Visitors could be taking the Sea to Sky Gondola by July 2013 after the rezoning request to allow for the building of a mountaintop terminal above Howe Sound passed final reading at the Squamish-Lillooet Regional District (SLRD) meeting on June 25.
Directors unanimously approved the request for rezoning and Official Community Plan amendment bylaws needed for the project.
The gondola also passes through the District of Squamish at the bottom terminal and through Stawamus Chief Provincial Park before reaching the top of Habrich Ridge in SLRD Area D.
Prior to the vote the tone of discussion between SLRD directors was generally one of consensus, with some noting that controversial rezoning of provincial park lands as part of the project had nothing to do with the SLRD.
"We should take care of our responsibilities (in terms of rezoning Area D land on the ridge) and let the province take care of theirs," said Whistler councillor and SLRD director Jack Crompton.
The proponents for the project were pleased to have passed this hurdle.
"We're feeling very good. I think there is a lot of support and I don't think anyone on the SLRD is opposed to the project," David Greenfield said in an interview after the vote, noting that the project was on track to open in July 2013.
The next and final stage, Greenfield said is negotiating with the B.C. government concerning the park lands.
"There's a stepped process in that they had to re-designate and reclassify a portion of the land over which the gondola passes. The government passed legislation on the reclassification but procedurally they have to overlay that with a protected area status," he said. Greenfield added that this final step is currently underway.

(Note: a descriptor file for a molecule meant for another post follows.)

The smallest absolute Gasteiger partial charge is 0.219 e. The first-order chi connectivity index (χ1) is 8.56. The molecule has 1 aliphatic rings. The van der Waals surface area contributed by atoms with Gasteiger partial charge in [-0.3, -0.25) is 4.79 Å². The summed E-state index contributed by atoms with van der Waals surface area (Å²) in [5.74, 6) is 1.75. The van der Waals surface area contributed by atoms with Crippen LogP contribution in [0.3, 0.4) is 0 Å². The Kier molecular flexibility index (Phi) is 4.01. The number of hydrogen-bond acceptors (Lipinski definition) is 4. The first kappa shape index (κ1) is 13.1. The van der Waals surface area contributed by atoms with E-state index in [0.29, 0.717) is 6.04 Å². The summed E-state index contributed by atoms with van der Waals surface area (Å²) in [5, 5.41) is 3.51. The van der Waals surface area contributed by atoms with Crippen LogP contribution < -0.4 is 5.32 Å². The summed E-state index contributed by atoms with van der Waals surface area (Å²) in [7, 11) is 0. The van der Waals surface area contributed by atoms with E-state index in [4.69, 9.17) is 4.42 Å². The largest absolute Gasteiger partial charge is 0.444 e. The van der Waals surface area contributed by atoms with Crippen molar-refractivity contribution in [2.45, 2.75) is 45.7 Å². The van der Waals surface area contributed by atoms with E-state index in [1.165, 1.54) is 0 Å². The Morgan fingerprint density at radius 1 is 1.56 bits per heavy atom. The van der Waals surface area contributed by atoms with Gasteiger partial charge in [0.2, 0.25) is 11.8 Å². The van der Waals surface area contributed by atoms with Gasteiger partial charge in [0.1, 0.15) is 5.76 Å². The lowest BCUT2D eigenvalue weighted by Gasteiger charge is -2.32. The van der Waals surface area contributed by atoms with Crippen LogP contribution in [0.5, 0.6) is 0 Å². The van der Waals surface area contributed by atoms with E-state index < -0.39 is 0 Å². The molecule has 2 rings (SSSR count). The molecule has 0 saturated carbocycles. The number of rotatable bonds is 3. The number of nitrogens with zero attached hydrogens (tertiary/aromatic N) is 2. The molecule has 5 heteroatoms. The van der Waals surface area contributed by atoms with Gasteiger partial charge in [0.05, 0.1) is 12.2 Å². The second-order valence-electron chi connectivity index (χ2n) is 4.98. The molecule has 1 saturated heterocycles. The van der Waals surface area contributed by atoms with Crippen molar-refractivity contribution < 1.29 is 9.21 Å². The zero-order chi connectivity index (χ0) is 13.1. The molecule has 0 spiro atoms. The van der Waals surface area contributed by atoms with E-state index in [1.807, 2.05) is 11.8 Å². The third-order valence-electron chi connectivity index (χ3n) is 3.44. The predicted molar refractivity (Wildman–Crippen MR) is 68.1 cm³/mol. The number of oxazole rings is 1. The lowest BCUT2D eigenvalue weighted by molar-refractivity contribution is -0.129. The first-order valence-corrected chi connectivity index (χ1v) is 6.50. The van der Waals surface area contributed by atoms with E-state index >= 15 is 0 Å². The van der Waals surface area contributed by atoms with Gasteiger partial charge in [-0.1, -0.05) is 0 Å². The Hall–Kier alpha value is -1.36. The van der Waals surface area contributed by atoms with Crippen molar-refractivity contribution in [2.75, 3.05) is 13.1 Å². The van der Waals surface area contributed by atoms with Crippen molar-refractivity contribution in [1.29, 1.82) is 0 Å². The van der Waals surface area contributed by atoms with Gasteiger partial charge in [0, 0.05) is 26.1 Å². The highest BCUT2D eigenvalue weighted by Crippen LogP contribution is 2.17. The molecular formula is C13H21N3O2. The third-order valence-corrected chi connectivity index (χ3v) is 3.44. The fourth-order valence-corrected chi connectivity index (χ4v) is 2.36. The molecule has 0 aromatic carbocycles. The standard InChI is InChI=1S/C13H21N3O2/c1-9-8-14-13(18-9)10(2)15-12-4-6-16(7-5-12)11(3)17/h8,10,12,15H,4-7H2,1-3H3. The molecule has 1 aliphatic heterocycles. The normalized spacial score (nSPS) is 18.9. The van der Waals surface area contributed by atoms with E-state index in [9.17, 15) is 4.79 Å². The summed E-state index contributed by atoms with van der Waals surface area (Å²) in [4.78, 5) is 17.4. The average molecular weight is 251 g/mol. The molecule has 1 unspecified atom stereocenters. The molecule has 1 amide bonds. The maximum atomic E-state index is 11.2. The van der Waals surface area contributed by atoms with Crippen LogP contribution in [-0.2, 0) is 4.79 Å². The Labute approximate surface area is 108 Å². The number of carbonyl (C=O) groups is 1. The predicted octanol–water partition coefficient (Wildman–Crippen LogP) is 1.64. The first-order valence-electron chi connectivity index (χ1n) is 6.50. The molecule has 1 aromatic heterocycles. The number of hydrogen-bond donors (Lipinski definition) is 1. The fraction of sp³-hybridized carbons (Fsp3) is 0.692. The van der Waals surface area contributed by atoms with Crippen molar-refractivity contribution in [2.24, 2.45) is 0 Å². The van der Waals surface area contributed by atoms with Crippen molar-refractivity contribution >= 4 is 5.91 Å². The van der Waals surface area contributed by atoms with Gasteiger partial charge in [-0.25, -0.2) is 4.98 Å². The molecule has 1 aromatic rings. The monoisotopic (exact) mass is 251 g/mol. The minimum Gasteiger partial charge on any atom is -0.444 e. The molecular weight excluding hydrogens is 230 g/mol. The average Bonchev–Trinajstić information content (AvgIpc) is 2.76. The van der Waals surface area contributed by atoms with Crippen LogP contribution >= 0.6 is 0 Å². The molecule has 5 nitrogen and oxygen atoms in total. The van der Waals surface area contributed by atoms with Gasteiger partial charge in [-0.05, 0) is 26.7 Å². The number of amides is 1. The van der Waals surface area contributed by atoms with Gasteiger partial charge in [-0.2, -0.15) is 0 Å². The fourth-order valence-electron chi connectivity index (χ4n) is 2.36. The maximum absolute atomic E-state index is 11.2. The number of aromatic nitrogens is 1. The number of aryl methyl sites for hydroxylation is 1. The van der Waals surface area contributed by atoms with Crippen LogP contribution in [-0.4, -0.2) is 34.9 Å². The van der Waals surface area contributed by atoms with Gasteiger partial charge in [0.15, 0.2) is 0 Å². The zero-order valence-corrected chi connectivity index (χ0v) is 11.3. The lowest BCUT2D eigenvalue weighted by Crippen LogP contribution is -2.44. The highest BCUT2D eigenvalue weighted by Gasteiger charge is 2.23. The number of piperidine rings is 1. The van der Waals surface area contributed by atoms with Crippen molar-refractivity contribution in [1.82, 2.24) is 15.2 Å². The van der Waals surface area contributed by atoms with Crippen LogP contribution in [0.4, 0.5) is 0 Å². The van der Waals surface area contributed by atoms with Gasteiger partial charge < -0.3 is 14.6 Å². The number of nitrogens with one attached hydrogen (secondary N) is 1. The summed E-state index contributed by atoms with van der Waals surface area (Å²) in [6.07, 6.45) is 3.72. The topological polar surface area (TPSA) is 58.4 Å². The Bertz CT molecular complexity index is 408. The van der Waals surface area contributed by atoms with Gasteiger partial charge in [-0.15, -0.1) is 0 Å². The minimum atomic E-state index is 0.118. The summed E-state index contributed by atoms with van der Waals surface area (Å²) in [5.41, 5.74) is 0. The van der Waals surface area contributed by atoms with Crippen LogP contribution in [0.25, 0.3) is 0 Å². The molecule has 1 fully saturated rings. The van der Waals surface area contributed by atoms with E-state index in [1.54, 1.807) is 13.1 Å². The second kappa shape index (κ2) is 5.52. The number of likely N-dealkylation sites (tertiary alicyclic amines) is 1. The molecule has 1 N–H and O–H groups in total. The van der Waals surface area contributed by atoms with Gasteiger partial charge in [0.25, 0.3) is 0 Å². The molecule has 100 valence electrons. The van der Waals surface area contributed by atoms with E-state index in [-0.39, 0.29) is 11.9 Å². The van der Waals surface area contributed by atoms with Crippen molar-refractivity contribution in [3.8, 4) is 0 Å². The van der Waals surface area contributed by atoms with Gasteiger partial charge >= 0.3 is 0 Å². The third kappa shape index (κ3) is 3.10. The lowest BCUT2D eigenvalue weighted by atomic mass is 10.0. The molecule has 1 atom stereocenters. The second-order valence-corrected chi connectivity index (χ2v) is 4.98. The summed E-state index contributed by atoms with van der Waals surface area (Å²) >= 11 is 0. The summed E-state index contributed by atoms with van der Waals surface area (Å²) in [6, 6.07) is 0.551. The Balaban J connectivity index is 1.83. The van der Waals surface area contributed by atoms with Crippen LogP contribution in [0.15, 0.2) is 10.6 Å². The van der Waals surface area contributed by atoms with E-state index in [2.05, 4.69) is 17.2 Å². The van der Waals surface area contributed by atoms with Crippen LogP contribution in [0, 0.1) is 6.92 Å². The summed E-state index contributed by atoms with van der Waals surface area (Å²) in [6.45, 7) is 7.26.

"That should be completed shortly, from our discussions with the government and BC Parks that's occurring as we speak... Once that's done, the last real approval is a BC Parks permit which allows us to go in and start construction and operate over that portion of the park," he said.
Greenfield hopes that the protected area designation could be approved in the next month.
"As soon as the protect area status is in place, we can get down to it," Greenfield said. "It's a chess board, let me tell you."
Greenfield said a development permit for the gondola was all that remained of the SLRD's permission process.
"This process is done, once they work out for the development agreement then that completes the SLRD process," he said. "It's complicated because there are many different levels of approval that we have."
time short for Gas Tax discussion
The SLRD is running out of time to organize its applications for funding projects that qualify through the region's 2012 allocation of $1.8 million in government gas tax money, SLRD chairman Susie Gimse told the board.
No projects are currently at the board level but the various municipal chief administrative officers were nearly at the end of the process of selecting district-wide projects for the board to discuss and decide upon, responded SLRD CAO Lynda Flynn.
"We're just about there," said Flynn.
But the chief concern for Gimse and other directors is that since the CAOs were meeting around once a month, there was little time left to get applications in by the deadline on September 30.
Flynn explained that a new CAO in Squamish had delayed the process while she was being trained into her new role. Lillooet also needed to supply further input. Project suggestions will be finalized by CAOs in July and presented to the board after, said Flynn, but the ideas were moving away from regionally shared projects — like composting centres, and videoconfencing centres — to more localized or sub-regional ideas.
Director Marg Lampman of Lillooet said the town would be "actively pursuing gas tax money" because of longstanding flooding problems that had led to an emergency order for the last few months.
"Water is running down our main street," Lampman told directors.